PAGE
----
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Document Type:Latin Dissertation
Language of Document:English
Record Number:53030
Doc. No:TL22984
Call number:‭3341487‬
Main Entry:Blake William Mobley
Title & Author:Terrorist group counterintelligenceBlake William Mobley
College:Georgetown University
Date:2008
Degree:Ph.D.
student score:2008
Page No:403-n/a
Abstract:Most terrorist groups do not survive past their first few years of existence. All terrorist groups, even those that survive for decades, face a basic and constant existential threat: discovery of their activities, personnel, and plans by government law enforcement and intelligence agencies. Why do some terrorist groups manage this threat better than others? What accounts for the variation in terrorist group counterintelligence capabilities? Answers to these questions have profound implications for homeland security and international counterterrorism efforts. The study examines how three core variables: a terrorist group's organizational structure, its access to controlled territory and its level of popular support, affect the terrorist group's counterintelligence strengths and vulnerabilities. Thirty-three terrorist groups are examined in a large typological framework while additional case studies provide an in-depth focus on Al Qaeda, the Provisional Irish Republican Army (PIRA), Fatah, Black September, and the Egyptian Islamic Group (Gemaa al-Islamiyya). The study shows that terrorist groups inevitably face predictable, though often subtle, counterintelligence dilemmas that challenge their ability to function effectively. Contrary to popular belief, the dissertation shows that hierarchical and tightly organized terrorist organizations are frequently superior to decentralized or 'network' terrorist organizations in their counterintelligence capabilities, and therefore are in many cases better suited for long-term survival. Additionally, the study shows that most terrorist group leaders crave publicity, which frequently undermines the terrorist group's need to maintain secrecy and security. This research offers numerous policy prescriptions for more efficiently exploiting terrorist counterintelligence vulnerabilities. Incorporating these insights into current counterterrorism efforts promises to add inventive methods for monitoring and eliminating terrorist groups.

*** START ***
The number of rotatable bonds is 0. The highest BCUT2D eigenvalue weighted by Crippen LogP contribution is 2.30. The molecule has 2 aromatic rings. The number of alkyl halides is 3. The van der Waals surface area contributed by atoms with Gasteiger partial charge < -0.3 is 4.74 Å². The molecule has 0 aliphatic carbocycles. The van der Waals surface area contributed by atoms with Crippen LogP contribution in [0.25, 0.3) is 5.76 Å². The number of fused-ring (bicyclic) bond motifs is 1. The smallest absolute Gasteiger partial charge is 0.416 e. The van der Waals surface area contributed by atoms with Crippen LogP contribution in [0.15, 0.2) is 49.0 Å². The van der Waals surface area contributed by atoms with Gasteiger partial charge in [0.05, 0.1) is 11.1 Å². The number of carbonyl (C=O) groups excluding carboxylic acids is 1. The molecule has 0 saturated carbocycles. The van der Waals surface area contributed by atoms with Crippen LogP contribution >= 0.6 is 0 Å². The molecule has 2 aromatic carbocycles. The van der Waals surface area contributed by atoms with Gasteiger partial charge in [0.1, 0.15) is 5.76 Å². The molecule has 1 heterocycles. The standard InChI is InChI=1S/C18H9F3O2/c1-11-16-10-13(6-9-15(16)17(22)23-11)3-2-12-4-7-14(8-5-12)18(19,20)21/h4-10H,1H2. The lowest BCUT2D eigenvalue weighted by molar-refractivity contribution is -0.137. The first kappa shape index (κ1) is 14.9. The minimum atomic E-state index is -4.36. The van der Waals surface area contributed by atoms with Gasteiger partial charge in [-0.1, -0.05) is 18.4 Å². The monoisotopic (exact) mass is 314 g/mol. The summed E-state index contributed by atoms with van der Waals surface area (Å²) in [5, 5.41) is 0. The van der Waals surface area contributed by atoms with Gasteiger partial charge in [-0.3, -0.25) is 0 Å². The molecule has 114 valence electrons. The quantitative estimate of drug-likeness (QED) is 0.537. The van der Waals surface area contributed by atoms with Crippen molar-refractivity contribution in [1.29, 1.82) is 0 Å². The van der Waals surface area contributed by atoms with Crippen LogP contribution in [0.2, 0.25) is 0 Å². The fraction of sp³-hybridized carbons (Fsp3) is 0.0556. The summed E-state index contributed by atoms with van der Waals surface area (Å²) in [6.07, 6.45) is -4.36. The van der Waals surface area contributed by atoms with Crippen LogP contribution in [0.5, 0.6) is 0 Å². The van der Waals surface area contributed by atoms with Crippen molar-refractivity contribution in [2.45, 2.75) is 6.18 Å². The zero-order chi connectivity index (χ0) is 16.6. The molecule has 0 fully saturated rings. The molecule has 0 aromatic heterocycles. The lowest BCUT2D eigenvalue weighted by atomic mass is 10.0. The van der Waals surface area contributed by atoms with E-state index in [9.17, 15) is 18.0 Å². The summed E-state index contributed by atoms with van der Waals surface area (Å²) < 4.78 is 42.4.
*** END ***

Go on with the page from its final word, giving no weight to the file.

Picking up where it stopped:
Subject:Social sciences; Intelligence; Counterintelligence; Terrorism; Counterterrorism; Homeland security; Law enforcement; Political science; Intelligence gathering; Case studies; 0615:Political science
Added Entry:D. L. Byman
Added Entry:Georgetown University